As infuriated as they make me, I don’t think the customers who buy these women (and sometimes men) are the enemy. They’re broken, and their actions are the product of a corrupt way of thinking. There’s not a quick fix to the complex, heartbreaking issues of exploitation and trafficking. But there are lots of small steps that can be taken to fight against it, to advocate for people who are being exploited, to bring hope and healing.
We need nonprofits to support women and men leaving prostitution, lawyers and social workers to bring justice to people who perpetuate sex trafficking, better job opportunities so people aren’t forced to turn to prostitution out of desperation to provide for their families. We need change, hope, and justice. I’m forever thankful for each of you who bought a t-shirt or donated to support my trip. I’m changed because of the chance I’ve had to serve women and their families, and walk beside them as they build new lives.
If your heart is broken for people trapped in the cycle of prostitution and you’d like to support the ministry I’ve been working with, you can do so through this link: :https://warinternational.org/donate/ (choose "missionary" and "Killar" from the drop-down menu.)
Note: I’m not including any photos in this post for privacy and security reasons, but I recommend watching this documentary if you’re interested in learning more about fishbowl bars in Thailand and different types of prostitution around the world. It's available on Netflix.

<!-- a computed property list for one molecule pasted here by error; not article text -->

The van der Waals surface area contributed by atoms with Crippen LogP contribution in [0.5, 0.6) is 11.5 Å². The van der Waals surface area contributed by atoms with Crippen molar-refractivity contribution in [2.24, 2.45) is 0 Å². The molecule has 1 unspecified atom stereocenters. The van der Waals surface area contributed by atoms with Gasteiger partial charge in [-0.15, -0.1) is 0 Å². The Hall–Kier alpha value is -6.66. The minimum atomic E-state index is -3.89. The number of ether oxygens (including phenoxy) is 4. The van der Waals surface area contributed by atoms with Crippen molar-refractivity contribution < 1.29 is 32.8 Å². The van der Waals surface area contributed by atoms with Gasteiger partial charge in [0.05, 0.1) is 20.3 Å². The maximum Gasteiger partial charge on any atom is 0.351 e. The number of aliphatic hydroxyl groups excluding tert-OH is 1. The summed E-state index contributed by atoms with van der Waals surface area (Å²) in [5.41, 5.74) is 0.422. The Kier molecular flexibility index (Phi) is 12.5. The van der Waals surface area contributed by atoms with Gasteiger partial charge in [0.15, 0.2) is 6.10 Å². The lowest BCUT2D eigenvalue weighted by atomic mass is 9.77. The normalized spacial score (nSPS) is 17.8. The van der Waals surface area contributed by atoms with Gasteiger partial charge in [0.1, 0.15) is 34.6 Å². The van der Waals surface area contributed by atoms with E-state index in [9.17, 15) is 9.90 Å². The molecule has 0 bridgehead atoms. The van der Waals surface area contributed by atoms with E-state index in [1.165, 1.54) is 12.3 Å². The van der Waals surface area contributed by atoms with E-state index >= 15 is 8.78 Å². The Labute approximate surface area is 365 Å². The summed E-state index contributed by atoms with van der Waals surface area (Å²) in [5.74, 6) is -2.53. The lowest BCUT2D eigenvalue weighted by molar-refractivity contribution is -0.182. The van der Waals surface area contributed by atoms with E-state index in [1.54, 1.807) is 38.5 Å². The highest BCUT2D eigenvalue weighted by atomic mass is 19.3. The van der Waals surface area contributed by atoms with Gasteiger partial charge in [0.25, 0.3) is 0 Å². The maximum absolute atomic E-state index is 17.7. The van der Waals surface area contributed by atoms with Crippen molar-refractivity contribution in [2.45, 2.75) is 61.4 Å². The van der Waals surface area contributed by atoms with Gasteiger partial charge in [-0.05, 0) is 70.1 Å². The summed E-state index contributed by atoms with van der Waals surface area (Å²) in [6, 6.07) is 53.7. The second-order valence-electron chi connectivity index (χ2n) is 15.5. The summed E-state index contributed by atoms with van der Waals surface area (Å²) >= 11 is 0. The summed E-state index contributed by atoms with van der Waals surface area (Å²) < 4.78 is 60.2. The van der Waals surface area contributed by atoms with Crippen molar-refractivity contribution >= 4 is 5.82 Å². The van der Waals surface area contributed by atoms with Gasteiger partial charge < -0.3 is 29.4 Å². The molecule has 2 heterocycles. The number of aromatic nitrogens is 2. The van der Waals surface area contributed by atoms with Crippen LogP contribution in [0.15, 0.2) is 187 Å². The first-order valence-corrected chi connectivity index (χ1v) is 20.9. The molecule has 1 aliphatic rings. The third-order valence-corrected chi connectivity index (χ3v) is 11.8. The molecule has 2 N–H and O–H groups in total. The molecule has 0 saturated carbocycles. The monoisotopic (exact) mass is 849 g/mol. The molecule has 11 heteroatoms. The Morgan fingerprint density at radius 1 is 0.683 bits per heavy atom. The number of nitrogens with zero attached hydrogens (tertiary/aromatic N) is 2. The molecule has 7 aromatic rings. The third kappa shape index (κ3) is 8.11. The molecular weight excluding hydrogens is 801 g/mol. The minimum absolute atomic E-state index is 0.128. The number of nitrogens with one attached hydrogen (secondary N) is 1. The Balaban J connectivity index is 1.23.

Thanks for stopping by. A little about me — I have a latte each morning and drink about 7 cups of tea a day (I'm not exaggerating.) I live in Atlanta where I'm going to law school. I like long distance running and I love my city and I love exploring our beautiful earth. I believe in being vulnerable, following our passions & being free.
I started this blog to document and share my favorite moments while traveling. This is a place where I process my ideas, share the aches and joys of my heart, speak truth, and shine light on the beauty I see in the world.
I've realized that what I probably love most about traveling is the same thing I love about writing — the way it connects me to myself and other people. I hope as you read my words, you feel connected to our shared humanity.
Thank you for reading. :)